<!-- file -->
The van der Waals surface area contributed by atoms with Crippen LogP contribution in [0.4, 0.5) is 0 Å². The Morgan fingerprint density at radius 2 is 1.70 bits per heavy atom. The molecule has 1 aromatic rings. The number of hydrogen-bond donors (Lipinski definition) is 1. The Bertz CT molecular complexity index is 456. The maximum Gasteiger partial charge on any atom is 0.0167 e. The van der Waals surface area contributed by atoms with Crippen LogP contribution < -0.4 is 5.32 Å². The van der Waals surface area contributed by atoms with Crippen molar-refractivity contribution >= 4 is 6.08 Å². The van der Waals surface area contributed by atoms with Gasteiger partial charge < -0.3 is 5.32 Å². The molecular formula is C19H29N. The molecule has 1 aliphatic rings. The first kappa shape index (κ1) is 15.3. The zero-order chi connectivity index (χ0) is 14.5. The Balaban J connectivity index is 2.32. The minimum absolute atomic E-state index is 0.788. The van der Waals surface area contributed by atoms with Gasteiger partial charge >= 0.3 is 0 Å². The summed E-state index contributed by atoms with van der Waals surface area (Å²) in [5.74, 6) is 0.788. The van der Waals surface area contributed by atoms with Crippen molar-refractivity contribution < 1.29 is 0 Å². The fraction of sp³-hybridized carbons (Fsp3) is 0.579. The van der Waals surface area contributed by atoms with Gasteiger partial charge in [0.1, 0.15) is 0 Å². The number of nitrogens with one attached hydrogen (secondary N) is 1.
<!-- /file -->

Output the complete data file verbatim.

The van der Waals surface area contributed by atoms with Crippen LogP contribution in [0.4, 0.5) is 0 Å². The Morgan fingerprint density at radius 2 is 1.70 bits per heavy atom. The molecule has 1 aromatic rings. The number of hydrogen-bond donors (Lipinski definition) is 1. The Bertz CT molecular complexity index is 456. The maximum Gasteiger partial charge on any atom is 0.0167 e. The van der Waals surface area contributed by atoms with Crippen LogP contribution < -0.4 is 5.32 Å². The van der Waals surface area contributed by atoms with Crippen molar-refractivity contribution >= 4 is 6.08 Å². The van der Waals surface area contributed by atoms with Gasteiger partial charge < -0.3 is 5.32 Å². The molecular formula is C19H29N. The molecule has 1 aliphatic rings. The first kappa shape index (κ1) is 15.3. The zero-order chi connectivity index (χ0) is 14.5. The Balaban J connectivity index is 2.32. The minimum absolute atomic E-state index is 0.788. The van der Waals surface area contributed by atoms with Gasteiger partial charge >= 0.3 is 0 Å². The summed E-state index contributed by atoms with van der Waals surface area (Å²) in [5.74, 6) is 0.788. The van der Waals surface area contributed by atoms with Crippen molar-refractivity contribution < 1.29 is 0 Å². The fraction of sp³-hybridized carbons (Fsp3) is 0.579. The van der Waals surface area contributed by atoms with Gasteiger partial charge in [0.1, 0.15) is 0 Å². The number of nitrogens with one attached hydrogen (secondary N) is 1.